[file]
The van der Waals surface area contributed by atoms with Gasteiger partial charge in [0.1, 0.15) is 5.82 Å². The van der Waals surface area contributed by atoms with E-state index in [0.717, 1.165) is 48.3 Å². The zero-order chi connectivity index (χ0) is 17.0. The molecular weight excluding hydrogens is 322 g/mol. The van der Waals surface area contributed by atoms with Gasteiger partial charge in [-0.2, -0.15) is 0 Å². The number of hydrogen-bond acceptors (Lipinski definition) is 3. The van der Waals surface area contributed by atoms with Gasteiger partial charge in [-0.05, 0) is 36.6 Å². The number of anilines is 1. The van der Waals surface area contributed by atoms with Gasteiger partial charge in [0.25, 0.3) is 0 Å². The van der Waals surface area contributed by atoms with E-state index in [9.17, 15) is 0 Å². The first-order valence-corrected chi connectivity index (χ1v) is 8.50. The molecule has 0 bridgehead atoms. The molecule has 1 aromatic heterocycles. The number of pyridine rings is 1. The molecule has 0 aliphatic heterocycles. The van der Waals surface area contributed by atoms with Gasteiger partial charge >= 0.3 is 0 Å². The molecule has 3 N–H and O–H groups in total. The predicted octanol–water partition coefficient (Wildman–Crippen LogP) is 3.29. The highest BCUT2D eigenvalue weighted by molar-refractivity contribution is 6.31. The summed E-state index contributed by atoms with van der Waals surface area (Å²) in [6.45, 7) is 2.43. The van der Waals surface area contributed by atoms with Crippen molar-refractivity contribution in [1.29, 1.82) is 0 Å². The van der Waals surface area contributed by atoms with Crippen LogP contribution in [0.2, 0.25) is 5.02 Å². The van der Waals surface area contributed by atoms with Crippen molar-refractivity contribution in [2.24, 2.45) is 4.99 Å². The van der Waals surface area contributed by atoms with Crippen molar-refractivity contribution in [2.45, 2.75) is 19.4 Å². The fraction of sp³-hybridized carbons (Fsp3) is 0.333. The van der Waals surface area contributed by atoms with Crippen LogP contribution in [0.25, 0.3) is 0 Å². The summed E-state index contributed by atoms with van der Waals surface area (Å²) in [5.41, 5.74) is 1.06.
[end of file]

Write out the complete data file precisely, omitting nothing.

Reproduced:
The van der Waals surface area contributed by atoms with Gasteiger partial charge in [0.1, 0.15) is 5.82 Å². The van der Waals surface area contributed by atoms with E-state index in [0.717, 1.165) is 48.3 Å². The zero-order chi connectivity index (χ0) is 17.0. The molecular weight excluding hydrogens is 322 g/mol. The van der Waals surface area contributed by atoms with Gasteiger partial charge in [-0.2, -0.15) is 0 Å². The number of hydrogen-bond acceptors (Lipinski definition) is 3. The van der Waals surface area contributed by atoms with Gasteiger partial charge in [-0.05, 0) is 36.6 Å². The number of anilines is 1. The van der Waals surface area contributed by atoms with Gasteiger partial charge in [0.25, 0.3) is 0 Å². The van der Waals surface area contributed by atoms with E-state index in [9.17, 15) is 0 Å². The first-order valence-corrected chi connectivity index (χ1v) is 8.50. The molecule has 0 bridgehead atoms. The molecule has 1 aromatic heterocycles. The number of pyridine rings is 1. The molecule has 0 aliphatic heterocycles. The van der Waals surface area contributed by atoms with Gasteiger partial charge >= 0.3 is 0 Å². The molecule has 3 N–H and O–H groups in total. The predicted octanol–water partition coefficient (Wildman–Crippen LogP) is 3.29. The highest BCUT2D eigenvalue weighted by molar-refractivity contribution is 6.31. The summed E-state index contributed by atoms with van der Waals surface area (Å²) in [6.45, 7) is 2.43. The van der Waals surface area contributed by atoms with Crippen molar-refractivity contribution in [1.29, 1.82) is 0 Å². The van der Waals surface area contributed by atoms with Crippen LogP contribution in [0.2, 0.25) is 5.02 Å². The van der Waals surface area contributed by atoms with Crippen molar-refractivity contribution in [2.24, 2.45) is 4.99 Å². The van der Waals surface area contributed by atoms with Crippen molar-refractivity contribution in [2.45, 2.75) is 19.4 Å². The fraction of sp³-hybridized carbons (Fsp3) is 0.333. The van der Waals surface area contributed by atoms with Crippen LogP contribution in [0.25, 0.3) is 0 Å². The summed E-state index contributed by atoms with van der Waals surface area (Å²) in [5.41, 5.74) is 1.06.